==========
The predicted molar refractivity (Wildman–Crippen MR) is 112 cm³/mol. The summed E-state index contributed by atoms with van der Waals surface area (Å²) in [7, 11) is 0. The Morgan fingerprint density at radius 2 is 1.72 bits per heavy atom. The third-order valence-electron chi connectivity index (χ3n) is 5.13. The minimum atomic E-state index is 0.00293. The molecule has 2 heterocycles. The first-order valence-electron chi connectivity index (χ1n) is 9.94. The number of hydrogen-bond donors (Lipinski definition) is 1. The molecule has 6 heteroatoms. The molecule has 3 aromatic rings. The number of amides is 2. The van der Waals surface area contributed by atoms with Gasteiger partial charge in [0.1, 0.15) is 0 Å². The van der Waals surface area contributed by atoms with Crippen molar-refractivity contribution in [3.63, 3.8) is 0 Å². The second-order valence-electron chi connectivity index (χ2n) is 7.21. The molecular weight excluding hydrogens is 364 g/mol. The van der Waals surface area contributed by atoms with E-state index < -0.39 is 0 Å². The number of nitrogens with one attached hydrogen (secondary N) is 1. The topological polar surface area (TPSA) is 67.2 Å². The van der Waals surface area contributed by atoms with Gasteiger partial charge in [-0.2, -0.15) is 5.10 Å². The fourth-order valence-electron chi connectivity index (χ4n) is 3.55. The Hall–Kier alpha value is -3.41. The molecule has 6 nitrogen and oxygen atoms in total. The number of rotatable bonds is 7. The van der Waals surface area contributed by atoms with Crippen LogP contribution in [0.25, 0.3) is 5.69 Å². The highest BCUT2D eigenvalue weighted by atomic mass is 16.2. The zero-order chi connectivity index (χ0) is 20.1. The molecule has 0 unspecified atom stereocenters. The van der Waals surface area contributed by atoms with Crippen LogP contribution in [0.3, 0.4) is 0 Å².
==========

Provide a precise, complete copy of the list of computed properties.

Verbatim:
The predicted molar refractivity (Wildman–Crippen MR) is 112 cm³/mol. The summed E-state index contributed by atoms with van der Waals surface area (Å²) in [7, 11) is 0. The Morgan fingerprint density at radius 2 is 1.72 bits per heavy atom. The third-order valence-electron chi connectivity index (χ3n) is 5.13. The minimum atomic E-state index is 0.00293. The molecule has 2 heterocycles. The first-order valence-electron chi connectivity index (χ1n) is 9.94. The number of hydrogen-bond donors (Lipinski definition) is 1. The molecule has 6 heteroatoms. The molecule has 3 aromatic rings. The number of amides is 2. The van der Waals surface area contributed by atoms with Gasteiger partial charge in [0.1, 0.15) is 0 Å². The van der Waals surface area contributed by atoms with Crippen molar-refractivity contribution in [3.63, 3.8) is 0 Å². The second-order valence-electron chi connectivity index (χ2n) is 7.21. The molecular weight excluding hydrogens is 364 g/mol. The van der Waals surface area contributed by atoms with E-state index < -0.39 is 0 Å². The number of nitrogens with one attached hydrogen (secondary N) is 1. The topological polar surface area (TPSA) is 67.2 Å². The van der Waals surface area contributed by atoms with Gasteiger partial charge in [-0.2, -0.15) is 5.10 Å². The fourth-order valence-electron chi connectivity index (χ4n) is 3.55. The Hall–Kier alpha value is -3.41. The molecule has 6 nitrogen and oxygen atoms in total. The number of rotatable bonds is 7. The van der Waals surface area contributed by atoms with Crippen LogP contribution in [0.25, 0.3) is 5.69 Å². The highest BCUT2D eigenvalue weighted by atomic mass is 16.2. The zero-order chi connectivity index (χ0) is 20.1. The molecule has 0 unspecified atom stereocenters. The van der Waals surface area contributed by atoms with Crippen LogP contribution in [0.3, 0.4) is 0 Å².